OTTAWA, Ontario -- When Canadian Prime Minister Stephen Harper visits Mexico this week for a summit of North American leaders, one of his key objectives will be to push for U.S. approval of a controversial oil pipeline.

The Keystone XL project -- first proposed back in 2008 -- would bring crude from Canada's oil sands in Alberta across the U.S. Midwest to Texas via a pipeline stretching 1,179 miles (1,897 kilometers).

The project has pitted environmental groups against the oil industry, which has argued that it will bring much-needed jobs to the United States and help fulfill the U.S. goal of energy self-sufficiency.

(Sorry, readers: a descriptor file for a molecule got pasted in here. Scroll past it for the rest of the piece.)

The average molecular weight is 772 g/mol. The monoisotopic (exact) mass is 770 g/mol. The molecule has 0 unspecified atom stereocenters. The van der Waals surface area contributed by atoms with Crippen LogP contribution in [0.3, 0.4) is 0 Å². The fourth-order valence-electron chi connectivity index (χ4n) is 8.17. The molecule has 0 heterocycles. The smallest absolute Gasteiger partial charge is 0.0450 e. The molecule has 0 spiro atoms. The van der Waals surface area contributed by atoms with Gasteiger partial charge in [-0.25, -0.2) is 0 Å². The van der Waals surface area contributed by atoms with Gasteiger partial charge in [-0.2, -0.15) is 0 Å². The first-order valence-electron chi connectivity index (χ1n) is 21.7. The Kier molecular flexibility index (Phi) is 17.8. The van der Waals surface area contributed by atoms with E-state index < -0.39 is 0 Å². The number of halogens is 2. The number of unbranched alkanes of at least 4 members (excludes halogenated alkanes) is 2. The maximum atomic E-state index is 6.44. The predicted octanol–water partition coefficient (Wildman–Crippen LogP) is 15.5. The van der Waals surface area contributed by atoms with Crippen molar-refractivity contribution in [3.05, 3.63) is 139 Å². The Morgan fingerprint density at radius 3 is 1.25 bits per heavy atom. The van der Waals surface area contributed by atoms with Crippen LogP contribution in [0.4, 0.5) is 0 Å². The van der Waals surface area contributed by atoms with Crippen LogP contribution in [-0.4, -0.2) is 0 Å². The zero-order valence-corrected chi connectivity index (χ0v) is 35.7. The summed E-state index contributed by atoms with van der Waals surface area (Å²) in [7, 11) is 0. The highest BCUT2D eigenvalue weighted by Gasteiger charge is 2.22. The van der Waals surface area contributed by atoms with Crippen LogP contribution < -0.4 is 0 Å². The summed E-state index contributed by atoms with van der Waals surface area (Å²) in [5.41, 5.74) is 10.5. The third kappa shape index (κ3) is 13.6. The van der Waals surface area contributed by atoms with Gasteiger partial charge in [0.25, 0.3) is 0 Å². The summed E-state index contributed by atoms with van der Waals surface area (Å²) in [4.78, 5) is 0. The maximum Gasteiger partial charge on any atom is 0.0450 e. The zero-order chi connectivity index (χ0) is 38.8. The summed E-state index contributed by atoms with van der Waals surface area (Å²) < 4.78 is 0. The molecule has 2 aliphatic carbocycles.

It also has caused strains in relations between Ottawa and Washington. The United States has to approve some 875 miles of the new route.

Harper's meeting with U.S. President Barack Obama on Wednesday in the Mexican city of Toluca will be their first face-to-face talks since September, at a summit in Russia.

The Canadian prime minister -- who will be accompanied by his ministers of trade, natural resources and public safety -- has said the Keystone XL pipeline is crucial for his country's economic prosperity.

And he has expressed deep frustration that six years after it was first proposed, oil giant TransCanada's US$5.3 billion project remains in limbo.

"Of course, Harper will be tempted to pressure Obama," said Pierre-Oliver Pineau, a professor in energy sector management at HEC Montreal business school.

But he is unlikely to quickly sway the U.S. leader, who faces opposition from environmentalists within his Democratic party. The United States has also increased its own oil production, making supplies from Canada less vital.